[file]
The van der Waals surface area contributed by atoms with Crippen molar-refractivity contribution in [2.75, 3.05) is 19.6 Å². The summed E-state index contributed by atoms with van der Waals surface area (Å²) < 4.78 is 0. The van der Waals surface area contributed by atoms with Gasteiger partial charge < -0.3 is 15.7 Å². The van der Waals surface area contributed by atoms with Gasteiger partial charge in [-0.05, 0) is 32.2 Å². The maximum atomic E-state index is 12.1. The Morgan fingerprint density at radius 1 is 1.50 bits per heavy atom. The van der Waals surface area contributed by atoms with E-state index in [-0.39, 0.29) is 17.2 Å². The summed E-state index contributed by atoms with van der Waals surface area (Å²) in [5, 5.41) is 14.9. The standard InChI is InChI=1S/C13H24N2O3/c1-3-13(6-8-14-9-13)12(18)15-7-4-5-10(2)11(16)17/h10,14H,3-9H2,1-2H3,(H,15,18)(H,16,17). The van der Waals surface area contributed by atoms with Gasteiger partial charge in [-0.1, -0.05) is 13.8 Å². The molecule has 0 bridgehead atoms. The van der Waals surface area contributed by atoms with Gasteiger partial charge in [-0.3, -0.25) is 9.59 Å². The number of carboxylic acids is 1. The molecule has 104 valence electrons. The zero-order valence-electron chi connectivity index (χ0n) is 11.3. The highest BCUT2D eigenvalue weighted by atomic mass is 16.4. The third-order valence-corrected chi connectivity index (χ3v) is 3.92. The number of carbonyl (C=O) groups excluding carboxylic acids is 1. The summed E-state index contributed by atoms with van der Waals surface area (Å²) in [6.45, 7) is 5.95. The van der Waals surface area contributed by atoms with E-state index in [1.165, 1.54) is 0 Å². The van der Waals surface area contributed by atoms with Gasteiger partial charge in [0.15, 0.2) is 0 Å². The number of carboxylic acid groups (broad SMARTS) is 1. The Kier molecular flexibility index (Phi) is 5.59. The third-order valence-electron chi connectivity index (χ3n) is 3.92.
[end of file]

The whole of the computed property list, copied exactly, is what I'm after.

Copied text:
The van der Waals surface area contributed by atoms with Crippen molar-refractivity contribution in [2.75, 3.05) is 19.6 Å². The summed E-state index contributed by atoms with van der Waals surface area (Å²) < 4.78 is 0. The van der Waals surface area contributed by atoms with Gasteiger partial charge < -0.3 is 15.7 Å². The van der Waals surface area contributed by atoms with Gasteiger partial charge in [-0.05, 0) is 32.2 Å². The maximum atomic E-state index is 12.1. The Morgan fingerprint density at radius 1 is 1.50 bits per heavy atom. The van der Waals surface area contributed by atoms with E-state index in [-0.39, 0.29) is 17.2 Å². The summed E-state index contributed by atoms with van der Waals surface area (Å²) in [5, 5.41) is 14.9. The standard InChI is InChI=1S/C13H24N2O3/c1-3-13(6-8-14-9-13)12(18)15-7-4-5-10(2)11(16)17/h10,14H,3-9H2,1-2H3,(H,15,18)(H,16,17). The van der Waals surface area contributed by atoms with Gasteiger partial charge in [-0.1, -0.05) is 13.8 Å². The molecule has 0 bridgehead atoms. The van der Waals surface area contributed by atoms with Gasteiger partial charge in [-0.3, -0.25) is 9.59 Å². The number of carboxylic acids is 1. The molecule has 104 valence electrons. The zero-order valence-electron chi connectivity index (χ0n) is 11.3. The highest BCUT2D eigenvalue weighted by atomic mass is 16.4. The third-order valence-corrected chi connectivity index (χ3v) is 3.92. The number of carbonyl (C=O) groups excluding carboxylic acids is 1. The summed E-state index contributed by atoms with van der Waals surface area (Å²) in [6.45, 7) is 5.95. The van der Waals surface area contributed by atoms with E-state index in [1.165, 1.54) is 0 Å². The van der Waals surface area contributed by atoms with Gasteiger partial charge in [0.15, 0.2) is 0 Å². The number of carboxylic acid groups (broad SMARTS) is 1. The Kier molecular flexibility index (Phi) is 5.59. The third-order valence-electron chi connectivity index (χ3n) is 3.92.